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Great Race Relations

Published: 04th April 2015 10:00 PM  |   Last Updated: 04th April 2015 10:37 AM   |  A+A-

Speaking of races, which we will in a moment, the tortoise and the hare met up again many moons later and decided to slug it out with their feet once more to finally decide who might have been the actual winner if one of them had not dozed off in a moment of overarching pride. Cheered by the other forest animals the two protagonists started off for the finish line together till the tortoise who had begun to lag far behind decided to take a short nap, secure in his knowledge of fairy tales that he had to be the ultimate winner no matter what. Sure, the hare won hands down, but what if his antagonist had not slumbered off in the meantime? Remember that was the hare’s excuse the last time! 

Which is why A, B, C, D and E also decide to run a race. Before the race, five predictions of the outcome are made: (1) ECBAD (as in A first, C second, etc), (2) DAECB, (3) DCBAE, (4) BDAEC, (5) DCBEA. No prediction was completely correct but two of them correctly predicted the placements of exactly two of the runners. The remaining three predictions were totally wrong. What was the actual outcome of the race?

 

THROUGHPUT

(The problem was: “What three sports are played moving backwards? And, in which sport do the winners move backwards and the losers move forwards?” Note that high jump can’t be considered because although the jumper is on his or her back during the Fosbury flop, the movement is still forwards. And kabaddi doesn’t count as there’s no way to know who are the winners or losers till the end of a raider’s “outing”. Also, players move sideways.)

The three sports played moving backwards are: rappelling (down a rope), the backstroke (in swimming) and rowing (as a team sport). The sport in which the winners move backwards and the losers move forwards in tug of war. -- J Vaseekhar Manuel, orcontactme@gmail.com

(The second problem was: “Divide silver, mercury, carbon, neon, tungsten, silicon, phosphorus, gold, xenon, zinc, manganese and bismuth into two groups of six, based on a common property that members of each group share with one another but not with any member(s) of the other group.” No one got it right because there was a trap in it and 90% fell into it by dividing the elements into metals and non-metals and then smirking and saying they found it so easy while coolly forgetting that mercury and bismuth are BOTH metals! For example:)

Silver, mercury, tungsten, gold, zinc and manganese are metallic elements while carbon, neon, silicon, phosphorus, xenon and bismuth are non-metallic. I had expected something more extraordinary. -- Saifuddin S F Khomosi, saif_sfk@hotmail.com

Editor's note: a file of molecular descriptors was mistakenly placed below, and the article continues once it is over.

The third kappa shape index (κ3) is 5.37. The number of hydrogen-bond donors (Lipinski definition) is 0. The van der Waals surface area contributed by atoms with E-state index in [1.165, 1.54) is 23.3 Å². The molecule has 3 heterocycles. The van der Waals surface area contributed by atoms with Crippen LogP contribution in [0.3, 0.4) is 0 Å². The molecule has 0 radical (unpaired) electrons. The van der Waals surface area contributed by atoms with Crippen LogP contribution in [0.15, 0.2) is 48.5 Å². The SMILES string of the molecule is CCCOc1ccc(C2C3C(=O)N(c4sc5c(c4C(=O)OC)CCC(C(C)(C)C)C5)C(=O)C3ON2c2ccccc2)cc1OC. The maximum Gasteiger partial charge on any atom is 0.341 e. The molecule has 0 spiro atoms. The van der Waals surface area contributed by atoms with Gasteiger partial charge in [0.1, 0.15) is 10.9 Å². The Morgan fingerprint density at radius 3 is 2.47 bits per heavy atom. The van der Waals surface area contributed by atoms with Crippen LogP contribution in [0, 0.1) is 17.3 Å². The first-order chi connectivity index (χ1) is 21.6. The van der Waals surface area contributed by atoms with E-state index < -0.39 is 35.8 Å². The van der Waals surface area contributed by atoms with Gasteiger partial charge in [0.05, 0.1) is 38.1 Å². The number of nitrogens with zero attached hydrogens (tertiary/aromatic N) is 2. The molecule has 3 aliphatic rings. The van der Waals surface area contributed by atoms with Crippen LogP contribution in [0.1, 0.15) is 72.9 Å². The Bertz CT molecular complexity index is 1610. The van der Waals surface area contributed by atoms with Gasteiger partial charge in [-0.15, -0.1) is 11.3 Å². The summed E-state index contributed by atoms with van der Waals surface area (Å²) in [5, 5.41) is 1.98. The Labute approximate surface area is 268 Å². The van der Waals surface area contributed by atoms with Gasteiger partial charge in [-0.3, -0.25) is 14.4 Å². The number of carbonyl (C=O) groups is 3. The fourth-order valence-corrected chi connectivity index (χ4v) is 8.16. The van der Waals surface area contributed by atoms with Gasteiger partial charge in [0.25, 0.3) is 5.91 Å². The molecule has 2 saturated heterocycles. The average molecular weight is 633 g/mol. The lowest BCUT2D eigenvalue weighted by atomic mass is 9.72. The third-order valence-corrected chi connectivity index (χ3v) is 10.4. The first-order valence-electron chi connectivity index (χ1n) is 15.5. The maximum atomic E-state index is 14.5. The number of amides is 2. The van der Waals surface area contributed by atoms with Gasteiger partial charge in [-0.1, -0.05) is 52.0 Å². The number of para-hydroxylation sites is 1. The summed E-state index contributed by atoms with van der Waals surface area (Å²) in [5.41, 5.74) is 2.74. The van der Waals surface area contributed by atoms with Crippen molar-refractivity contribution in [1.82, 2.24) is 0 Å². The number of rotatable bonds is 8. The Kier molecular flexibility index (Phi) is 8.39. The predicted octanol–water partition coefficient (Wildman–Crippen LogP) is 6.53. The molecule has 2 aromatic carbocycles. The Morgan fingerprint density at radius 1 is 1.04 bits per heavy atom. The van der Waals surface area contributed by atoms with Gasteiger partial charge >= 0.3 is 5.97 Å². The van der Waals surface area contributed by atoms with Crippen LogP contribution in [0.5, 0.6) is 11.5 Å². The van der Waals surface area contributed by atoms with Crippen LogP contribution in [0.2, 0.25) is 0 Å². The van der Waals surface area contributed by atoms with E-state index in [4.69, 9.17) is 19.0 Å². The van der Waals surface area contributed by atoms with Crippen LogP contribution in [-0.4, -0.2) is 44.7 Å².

Divide the elements into two groups: group A metals and group B non-metals. Thus we have group A: silver, tungsten, gold, zinc, manganese and bismuth and group B: mercury, carbon, neon, silicon, phosphorus and xenon. -- Shashi Shekher Thakur, shashishekher@yahoo.com

(The correct and “more extraordinary” answer is that one group consists of those elements that can be spelt using the actual symbols of elements. Thus carbon, phosphorus, neon, xenon, bismuth and silicon can be written as C-Ar-B-O-N -- standing for carbon-argon-boron-oxygen-nitrogen -- P-H-Os-P-H-O-Ru-S, Ne-O-N, Xe-N-O-N, Bi-Sm-U-Th and Si-Li-Co-N. The same thing can’t be done for silver, mercury, tungsten, gold, zinc and manganese. Meanwhile the final problem was: “What’s the next term in the following series: 1, 11, 21, 1211, 111221, ?”)

Each successive term is formed by reading out the previous term (by saying aloud the frequency and the number) and writing it in numbers. The first number is 1. We read it as ONE ONE. The second term is 11. We read the second term as TWO ONEs. So the third term is 21. We read it as ONE TWO and ONE ONE. The fourth term is 1211, etc. Therefore the next term is 312211. -- Saikrishna S, saikrishna.s1998@gmail.com

(Among the first five who also got it correct are: Ramakrishna Bhogadi, rambhogadi@gmail.com; Jayaraman, tvjraman@gmail.com; Alan D’Souza, iamaland@gmail.com; Diwakar, mthewalker@live.com; R Viswanathan, rviswanathan2001@yahoo.com.)

 

BUT GOOGLE THIS NOW

1. A chicken farmer also has some cows for a total of 30 animals, and the animals have 74 legs in all. How many chickens does the farmer have?

2. Why are mountain-tops cold, considering the solar heat per unit area on a mountain is about the same as at sea level?

Sharma is a scriptwriter and former editor of Science Today magazine.

(mukul.mindsport@gmail.com)



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